Stakeholders canvass the outright ban of importation of fairly used vehicles known as tokunbo into the country as part of measures to transform the Nigerian automobile industry
It is no longer news that Nigerians are the major importers of second-hand or fairly used cars popularly called tokunbo in local parlance. While the economy of the nation has doubled between 2007 and 2013, the number of Nigerians who can purchase brand-new cars is far less than those buying fairly used cars. This was the pathetic picture painted by speaker after speaker at the 2013 symposium organised by Automobile and Allied Product Sectoral Group of the Lagos Chamber of Commerce and Industry, LCCI, with the theme, Reversing the Used Car Trend: Unlocking the Potential in the Automobile Industry, in Lagos recently.
Doyin Salami, an economist and a lecturer at Pan Atlantic University, estimated the number of Nigerians who buy second hand cars at about 80 per cent. According to him, “the trend in the automobile industry is usually a reflection of a country’s national economy and technological advancement, and in the case of Nigeria, it shows we are far behind in the scheme of things.” He also estimated the number of Nigerians who can afford brand-new cars at one million, considered far too small for country with a population of over 160 million. Between 350,000 and 500,000 used cars are said to be imported annually, a situation which Salami said resulted in the collapse of the Nigerian automobile industry, thus retarding national growth.
Aminu Jamal, director-general, National Automobile Council, and Oseme Oigiagbe, chairman, Automobile and Allied product sector of the transport group of LCCI, corroborated Salami’s view. Jamal stated that Nigerians would continue to import used cars since Nigeria is not yet a car manufacturing country. He also decried the neglect of the automobile industry by successive governments, stressing that Nigeria as the second highest user of second hand vehicles, spent N150 billion in 2012, on the importation of vehicles, both used and new ones. He suggested that the current age limit of 10 to 15 years for used vehicles be reviewed to between five and eight years respectively.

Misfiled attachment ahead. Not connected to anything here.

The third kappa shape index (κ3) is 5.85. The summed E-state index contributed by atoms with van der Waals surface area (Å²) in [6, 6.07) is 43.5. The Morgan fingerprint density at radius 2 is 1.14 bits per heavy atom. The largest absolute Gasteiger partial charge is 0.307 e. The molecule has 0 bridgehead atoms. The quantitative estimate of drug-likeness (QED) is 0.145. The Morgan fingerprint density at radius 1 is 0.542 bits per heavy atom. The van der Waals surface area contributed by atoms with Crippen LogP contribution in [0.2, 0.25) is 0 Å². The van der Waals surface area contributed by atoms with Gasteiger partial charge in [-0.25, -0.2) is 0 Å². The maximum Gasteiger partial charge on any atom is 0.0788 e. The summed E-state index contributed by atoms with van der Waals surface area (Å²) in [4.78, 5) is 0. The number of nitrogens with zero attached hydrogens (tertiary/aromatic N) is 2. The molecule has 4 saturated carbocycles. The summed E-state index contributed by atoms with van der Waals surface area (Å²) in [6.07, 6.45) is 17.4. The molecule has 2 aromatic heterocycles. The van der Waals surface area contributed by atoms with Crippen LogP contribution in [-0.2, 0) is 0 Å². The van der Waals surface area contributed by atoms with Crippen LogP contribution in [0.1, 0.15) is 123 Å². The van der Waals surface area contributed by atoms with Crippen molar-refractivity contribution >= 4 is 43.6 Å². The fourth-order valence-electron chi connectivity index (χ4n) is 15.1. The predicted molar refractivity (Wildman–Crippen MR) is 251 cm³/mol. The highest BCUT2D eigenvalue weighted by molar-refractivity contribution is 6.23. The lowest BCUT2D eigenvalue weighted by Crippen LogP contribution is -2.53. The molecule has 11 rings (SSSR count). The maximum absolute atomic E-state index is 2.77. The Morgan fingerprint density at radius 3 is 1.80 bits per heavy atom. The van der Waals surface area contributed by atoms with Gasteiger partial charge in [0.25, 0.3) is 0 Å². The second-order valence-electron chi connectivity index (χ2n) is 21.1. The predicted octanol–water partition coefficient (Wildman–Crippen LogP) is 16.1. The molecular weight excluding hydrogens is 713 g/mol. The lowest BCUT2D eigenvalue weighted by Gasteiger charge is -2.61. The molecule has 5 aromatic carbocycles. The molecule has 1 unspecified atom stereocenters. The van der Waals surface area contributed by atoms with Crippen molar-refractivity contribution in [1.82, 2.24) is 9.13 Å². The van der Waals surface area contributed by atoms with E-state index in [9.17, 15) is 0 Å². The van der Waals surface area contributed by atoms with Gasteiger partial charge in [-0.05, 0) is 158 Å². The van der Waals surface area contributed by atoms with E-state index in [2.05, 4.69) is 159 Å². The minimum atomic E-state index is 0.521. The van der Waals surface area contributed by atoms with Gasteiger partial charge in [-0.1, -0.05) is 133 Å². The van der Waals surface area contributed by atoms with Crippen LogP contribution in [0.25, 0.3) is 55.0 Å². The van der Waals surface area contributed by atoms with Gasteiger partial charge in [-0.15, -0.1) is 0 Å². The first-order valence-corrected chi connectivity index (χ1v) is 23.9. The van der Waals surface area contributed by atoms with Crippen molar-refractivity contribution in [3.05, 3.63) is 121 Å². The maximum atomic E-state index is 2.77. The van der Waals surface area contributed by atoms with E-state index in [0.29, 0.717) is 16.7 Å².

Experts generally believe that the automobile industry in Nigeria has been greatly challenged by failure of the assembly plants to live up to expectation. While lamenting the various challenges being faced by the industry, Oigiagbe stated that the original purpose of technology transfer, skills acquisition, employment generation and industrial advancement for which the plants were established, has not been achieved due to policy inconsistency by various regimes.
Kayode Opeifa, commissioner for transport, revealed that the Lagos State government would soon unveil a new transport policy that would review the age of taxis to five years and ensure compliance with low emission and to checkmate theft.
Recently the Federal Executive Council, approved a new national automobile policy to, among others, end the importation of cars into the country. Announcing the decision, Olusegun Aganga, minister of trade and investment, said the policy was to encourage local manufacturing of vehicles and to enforce a gradual phasing out of used cars. The projection of government, according to him, is that with strict adherence to the policy, a brand-new car produced locally, would sell for less than N1.5 million, and with the coming on board of car manufacturing industries, a minimum of 700,000 jobs would be created. In addition, government envisaged that the policy would also encourage the revival of the petrochemical and metal/steel sectors and tyre manufacturing industries.
Stakeholders at the symposium, while admitting that they are not averse to the new policy, however, expressed concerns over the commitment of government towards ensuring implementation of the policy. They also would want government to fast track the provision of infrastructure that would enable the industry attain optimal production.
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